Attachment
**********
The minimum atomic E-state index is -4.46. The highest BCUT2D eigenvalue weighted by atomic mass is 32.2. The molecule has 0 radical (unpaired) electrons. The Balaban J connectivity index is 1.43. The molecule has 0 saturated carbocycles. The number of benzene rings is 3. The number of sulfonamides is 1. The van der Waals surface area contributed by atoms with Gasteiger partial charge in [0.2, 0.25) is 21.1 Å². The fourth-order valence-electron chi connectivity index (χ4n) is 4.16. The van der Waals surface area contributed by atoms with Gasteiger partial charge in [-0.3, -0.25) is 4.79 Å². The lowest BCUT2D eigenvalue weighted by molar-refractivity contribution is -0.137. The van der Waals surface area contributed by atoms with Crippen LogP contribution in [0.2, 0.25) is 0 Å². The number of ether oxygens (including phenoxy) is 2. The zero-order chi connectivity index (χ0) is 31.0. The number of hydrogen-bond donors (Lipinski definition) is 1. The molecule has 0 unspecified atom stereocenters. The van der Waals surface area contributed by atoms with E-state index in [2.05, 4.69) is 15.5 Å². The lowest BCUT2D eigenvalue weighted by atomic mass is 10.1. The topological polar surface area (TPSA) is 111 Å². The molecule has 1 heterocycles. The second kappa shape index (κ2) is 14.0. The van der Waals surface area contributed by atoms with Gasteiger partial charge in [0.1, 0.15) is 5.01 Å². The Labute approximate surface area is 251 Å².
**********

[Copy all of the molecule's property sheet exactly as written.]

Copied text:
The minimum atomic E-state index is -4.46. The highest BCUT2D eigenvalue weighted by atomic mass is 32.2. The molecule has 0 radical (unpaired) electrons. The Balaban J connectivity index is 1.43. The molecule has 0 saturated carbocycles. The number of benzene rings is 3. The number of sulfonamides is 1. The van der Waals surface area contributed by atoms with Gasteiger partial charge in [0.2, 0.25) is 21.1 Å². The fourth-order valence-electron chi connectivity index (χ4n) is 4.16. The van der Waals surface area contributed by atoms with Gasteiger partial charge in [-0.3, -0.25) is 4.79 Å². The lowest BCUT2D eigenvalue weighted by molar-refractivity contribution is -0.137. The van der Waals surface area contributed by atoms with Crippen LogP contribution in [0.2, 0.25) is 0 Å². The number of ether oxygens (including phenoxy) is 2. The zero-order chi connectivity index (χ0) is 31.0. The number of hydrogen-bond donors (Lipinski definition) is 1. The molecule has 0 unspecified atom stereocenters. The van der Waals surface area contributed by atoms with E-state index in [2.05, 4.69) is 15.5 Å². The lowest BCUT2D eigenvalue weighted by atomic mass is 10.1. The topological polar surface area (TPSA) is 111 Å². The molecule has 1 heterocycles. The second kappa shape index (κ2) is 14.0. The van der Waals surface area contributed by atoms with Gasteiger partial charge in [0.1, 0.15) is 5.01 Å². The Labute approximate surface area is 251 Å².